Does Augmenting Art Infringe Its Copyright?

As I’ve written about before, artists and entrepreneurs have already found various creative ways to interact with physical artwork through augmented reality.  The Public Art Project, for example, sponsored a campaign that allowed various artists to digitally superimpose their own messages on billboards and other commercial advertising.  A related project recognized the face of a pirate captain in the poster for the movie Pirates of the Caribbean 4, and caused it to morph into the face of Lehman Brothers’ president–“the real pirate,” according to the artist.

But how does copyright law apply to all of this?  To my knowledge, no one has raised copyright objections to these specific examples, and I’m not suggesting that anyone should.  But it’s an important question to consider now, because this sort of augmented substitution is only going to get more commonplace in the very near future.

Let’s start by describing exactly what copyright does and does not protect.  Any tangible work containing even a modicum of original, creative expression qualifies for copyright protection.  That includes visual art, sculptural works, photos, movies, and the like.  Section 106 of the U.S. Copyright Act gives authors the exclusive right to control five specific uses of their works: the rights to reproduce, distribute, publicly display, and publicly perform it, and to make derivative works of the original.

In the specific factual context that we’re considering here–i.e., using static, physical displays to trigger an augmented experience on a user’s mobile device–the rights of distribution, public display, and public performance don’t seem likely to come into play.  The original work is already being displayed; the augmented content doesn’t change that, nor does it further distribute the image.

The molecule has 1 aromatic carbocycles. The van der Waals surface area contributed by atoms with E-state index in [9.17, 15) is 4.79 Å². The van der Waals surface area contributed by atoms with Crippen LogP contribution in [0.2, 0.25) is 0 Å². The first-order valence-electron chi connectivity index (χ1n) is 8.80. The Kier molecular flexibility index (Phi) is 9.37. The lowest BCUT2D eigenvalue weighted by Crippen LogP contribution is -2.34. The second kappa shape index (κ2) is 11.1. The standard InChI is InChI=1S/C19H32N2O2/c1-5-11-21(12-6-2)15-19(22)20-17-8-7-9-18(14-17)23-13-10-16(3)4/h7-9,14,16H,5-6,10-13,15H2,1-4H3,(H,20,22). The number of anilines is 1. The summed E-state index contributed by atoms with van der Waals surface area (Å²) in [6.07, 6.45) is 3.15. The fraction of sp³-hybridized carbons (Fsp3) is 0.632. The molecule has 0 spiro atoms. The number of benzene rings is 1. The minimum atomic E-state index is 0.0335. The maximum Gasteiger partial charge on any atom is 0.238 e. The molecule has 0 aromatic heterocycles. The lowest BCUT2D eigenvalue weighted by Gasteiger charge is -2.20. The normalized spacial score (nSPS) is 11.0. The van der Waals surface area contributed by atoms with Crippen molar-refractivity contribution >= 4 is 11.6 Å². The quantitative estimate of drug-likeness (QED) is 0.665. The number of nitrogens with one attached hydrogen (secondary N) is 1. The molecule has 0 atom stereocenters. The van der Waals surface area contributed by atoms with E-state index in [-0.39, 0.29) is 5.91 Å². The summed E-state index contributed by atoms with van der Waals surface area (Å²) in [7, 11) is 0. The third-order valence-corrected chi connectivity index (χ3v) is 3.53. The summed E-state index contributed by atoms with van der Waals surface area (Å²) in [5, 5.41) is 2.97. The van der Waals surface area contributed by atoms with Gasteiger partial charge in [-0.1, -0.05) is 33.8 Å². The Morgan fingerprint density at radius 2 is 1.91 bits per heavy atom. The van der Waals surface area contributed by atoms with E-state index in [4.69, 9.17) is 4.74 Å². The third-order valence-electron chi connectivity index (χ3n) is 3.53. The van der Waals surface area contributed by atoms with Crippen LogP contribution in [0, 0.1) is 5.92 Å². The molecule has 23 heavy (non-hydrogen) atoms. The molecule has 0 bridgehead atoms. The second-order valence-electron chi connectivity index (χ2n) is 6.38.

How about the rights of reproduction and derivative works?  Those issues are a little more nuanced.  In the typical “augmented substitution” scenario, in which content on a mobile screen simply overlays or complements the existing work, no infringement is likely.  That’s because the digital content isn’t actually doing anything to the original work.  It’s not making a copy of or altering the original.  Even though the physical display acts as a trigger for the digital content, and even though the user’s mobile device causes the digital content to appear as if it exists in the real world in place of the original, it doesn’t actually exist there.  It’s an effective illusion for creating an immersive experience, but it’s an illusion nonetheless.  The content stays on the mobile screen, where it is a separate digital work that exists apart from the physical display.

But the question gets more complicated when the digital content actually makes the physical display appear to morph.  That’s because. more likely than not, the AR software has already stored a copy of the original and altered versions of the physical work in its memory.  In other words, the programmer may have created a reproduction and a derivative of the physical work long before anyone uses the program to interact with the physical artwork.

As an example consider this AR content called “Italicizing Mona Lisa.”  It is designed to display on your phone as you hold it up to a physical version of the iconic painting, creating the illusion of animation in the painting:

Italicizing Mona Lisa by Amir Baradaran from Amir Baradaran on Vimeo.

In order to create the illusion of movement in the physical painting, the AR programmer first reproduced the artwork, then created a digital alteration of it.  That doesn’t raise any copyright concerns here, because Mona Lisa has long since passed into the public domain.  But artists who digitally copy and morph copyrighted works are taking a risk.

Of course, that isn’t the end of the analysis.  A number of defensed could potentially apply in any given case, most notably the defense of fair use.  But that’s a fact-specific defense that applies on a case-by-case basis.  Certain legal principles may very well develop in the near future that apply generally to all AR uses of physical works (and I’ve certainly got my own ideas about what those principles should be, which I’d be happy to discuss with you offline), but exactly how that will play out remains to be seen.

What is certain is that using mobile devices to augment two-dimensional printed content is a business that’s getting a lot bigger, so these are issues that a lot of companies will be encountering very soon.

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